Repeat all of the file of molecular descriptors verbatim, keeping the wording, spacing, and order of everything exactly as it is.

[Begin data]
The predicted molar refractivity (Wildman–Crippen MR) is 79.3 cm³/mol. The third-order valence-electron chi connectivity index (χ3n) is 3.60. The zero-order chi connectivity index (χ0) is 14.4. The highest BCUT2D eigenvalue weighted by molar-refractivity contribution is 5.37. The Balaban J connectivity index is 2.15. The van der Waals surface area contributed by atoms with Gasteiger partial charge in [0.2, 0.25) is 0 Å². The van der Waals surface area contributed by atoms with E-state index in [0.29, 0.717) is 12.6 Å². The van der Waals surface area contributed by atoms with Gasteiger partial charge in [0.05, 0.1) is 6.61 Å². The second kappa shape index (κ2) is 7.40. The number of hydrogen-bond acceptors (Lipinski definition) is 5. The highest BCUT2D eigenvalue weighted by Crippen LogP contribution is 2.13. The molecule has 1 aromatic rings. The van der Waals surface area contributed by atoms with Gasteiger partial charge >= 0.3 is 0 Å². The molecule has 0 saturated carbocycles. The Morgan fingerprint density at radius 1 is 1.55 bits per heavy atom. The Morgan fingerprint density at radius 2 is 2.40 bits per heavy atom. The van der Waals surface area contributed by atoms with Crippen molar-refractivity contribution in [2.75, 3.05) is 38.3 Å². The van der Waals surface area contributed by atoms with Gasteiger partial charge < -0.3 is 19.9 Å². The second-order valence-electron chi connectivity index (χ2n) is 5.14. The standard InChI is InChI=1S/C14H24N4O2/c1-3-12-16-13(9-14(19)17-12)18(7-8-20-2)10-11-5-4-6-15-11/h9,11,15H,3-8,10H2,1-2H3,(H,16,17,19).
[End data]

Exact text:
The predicted molar refractivity (Wildman–Crippen MR) is 79.3 cm³/mol. The third-order valence-electron chi connectivity index (χ3n) is 3.60. The zero-order chi connectivity index (χ0) is 14.4. The highest BCUT2D eigenvalue weighted by molar-refractivity contribution is 5.37. The Balaban J connectivity index is 2.15. The van der Waals surface area contributed by atoms with Gasteiger partial charge in [0.2, 0.25) is 0 Å². The van der Waals surface area contributed by atoms with E-state index in [0.29, 0.717) is 12.6 Å². The van der Waals surface area contributed by atoms with Gasteiger partial charge in [0.05, 0.1) is 6.61 Å². The second kappa shape index (κ2) is 7.40. The number of hydrogen-bond acceptors (Lipinski definition) is 5. The highest BCUT2D eigenvalue weighted by Crippen LogP contribution is 2.13. The molecule has 1 aromatic rings. The van der Waals surface area contributed by atoms with Gasteiger partial charge >= 0.3 is 0 Å². The molecule has 0 saturated carbocycles. The Morgan fingerprint density at radius 1 is 1.55 bits per heavy atom. The Morgan fingerprint density at radius 2 is 2.40 bits per heavy atom. The van der Waals surface area contributed by atoms with Crippen molar-refractivity contribution in [2.75, 3.05) is 38.3 Å². The van der Waals surface area contributed by atoms with Gasteiger partial charge < -0.3 is 19.9 Å². The second-order valence-electron chi connectivity index (χ2n) is 5.14. The standard InChI is InChI=1S/C14H24N4O2/c1-3-12-16-13(9-14(19)17-12)18(7-8-20-2)10-11-5-4-6-15-11/h9,11,15H,3-8,10H2,1-2H3,(H,16,17,19).